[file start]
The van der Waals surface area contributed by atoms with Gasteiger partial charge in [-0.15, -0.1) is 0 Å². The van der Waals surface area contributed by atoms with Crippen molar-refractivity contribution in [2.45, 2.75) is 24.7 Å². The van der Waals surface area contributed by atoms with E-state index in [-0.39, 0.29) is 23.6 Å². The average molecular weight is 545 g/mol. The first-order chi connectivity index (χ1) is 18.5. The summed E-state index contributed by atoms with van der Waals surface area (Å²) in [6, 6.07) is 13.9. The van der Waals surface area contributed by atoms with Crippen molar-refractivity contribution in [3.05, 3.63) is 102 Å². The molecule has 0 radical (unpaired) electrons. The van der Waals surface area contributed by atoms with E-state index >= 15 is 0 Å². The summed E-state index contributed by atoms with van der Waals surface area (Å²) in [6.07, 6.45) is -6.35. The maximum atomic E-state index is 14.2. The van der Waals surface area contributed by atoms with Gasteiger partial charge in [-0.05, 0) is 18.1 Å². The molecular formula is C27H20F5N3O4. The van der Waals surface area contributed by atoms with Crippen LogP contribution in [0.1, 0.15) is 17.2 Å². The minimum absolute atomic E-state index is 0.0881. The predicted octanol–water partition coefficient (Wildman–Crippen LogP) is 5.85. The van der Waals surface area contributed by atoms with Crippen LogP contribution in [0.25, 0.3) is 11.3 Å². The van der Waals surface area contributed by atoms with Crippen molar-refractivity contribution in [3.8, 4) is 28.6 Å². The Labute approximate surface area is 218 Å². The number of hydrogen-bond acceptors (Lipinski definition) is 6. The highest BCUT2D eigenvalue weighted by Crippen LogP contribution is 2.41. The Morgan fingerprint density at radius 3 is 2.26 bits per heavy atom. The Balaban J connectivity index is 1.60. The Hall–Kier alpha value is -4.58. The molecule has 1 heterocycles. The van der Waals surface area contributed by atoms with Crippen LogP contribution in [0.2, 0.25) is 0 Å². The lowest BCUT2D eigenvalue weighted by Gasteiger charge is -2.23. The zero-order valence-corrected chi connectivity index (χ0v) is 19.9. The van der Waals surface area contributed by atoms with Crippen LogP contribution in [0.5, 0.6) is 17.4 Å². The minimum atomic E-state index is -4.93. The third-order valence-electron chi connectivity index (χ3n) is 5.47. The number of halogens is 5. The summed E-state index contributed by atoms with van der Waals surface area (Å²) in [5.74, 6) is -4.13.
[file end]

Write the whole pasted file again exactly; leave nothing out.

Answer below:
The van der Waals surface area contributed by atoms with Gasteiger partial charge in [-0.15, -0.1) is 0 Å². The van der Waals surface area contributed by atoms with Crippen molar-refractivity contribution in [2.45, 2.75) is 24.7 Å². The van der Waals surface area contributed by atoms with E-state index in [-0.39, 0.29) is 23.6 Å². The average molecular weight is 545 g/mol. The first-order chi connectivity index (χ1) is 18.5. The summed E-state index contributed by atoms with van der Waals surface area (Å²) in [6, 6.07) is 13.9. The van der Waals surface area contributed by atoms with Crippen molar-refractivity contribution in [3.05, 3.63) is 102 Å². The molecule has 0 radical (unpaired) electrons. The van der Waals surface area contributed by atoms with E-state index >= 15 is 0 Å². The summed E-state index contributed by atoms with van der Waals surface area (Å²) in [6.07, 6.45) is -6.35. The maximum atomic E-state index is 14.2. The van der Waals surface area contributed by atoms with Gasteiger partial charge in [-0.05, 0) is 18.1 Å². The molecular formula is C27H20F5N3O4. The van der Waals surface area contributed by atoms with Crippen LogP contribution in [0.1, 0.15) is 17.2 Å². The minimum absolute atomic E-state index is 0.0881. The predicted octanol–water partition coefficient (Wildman–Crippen LogP) is 5.85. The van der Waals surface area contributed by atoms with Crippen LogP contribution in [0.25, 0.3) is 11.3 Å². The van der Waals surface area contributed by atoms with Crippen molar-refractivity contribution in [3.8, 4) is 28.6 Å². The Labute approximate surface area is 218 Å². The number of hydrogen-bond acceptors (Lipinski definition) is 6. The highest BCUT2D eigenvalue weighted by Crippen LogP contribution is 2.41. The Morgan fingerprint density at radius 3 is 2.26 bits per heavy atom. The Balaban J connectivity index is 1.60. The Hall–Kier alpha value is -4.58. The molecule has 1 heterocycles. The van der Waals surface area contributed by atoms with Crippen LogP contribution in [0.2, 0.25) is 0 Å². The lowest BCUT2D eigenvalue weighted by Gasteiger charge is -2.23. The zero-order valence-corrected chi connectivity index (χ0v) is 19.9. The van der Waals surface area contributed by atoms with Crippen LogP contribution in [0.5, 0.6) is 17.4 Å². The minimum atomic E-state index is -4.93. The third-order valence-electron chi connectivity index (χ3n) is 5.47. The number of halogens is 5. The summed E-state index contributed by atoms with van der Waals surface area (Å²) in [5.74, 6) is -4.13.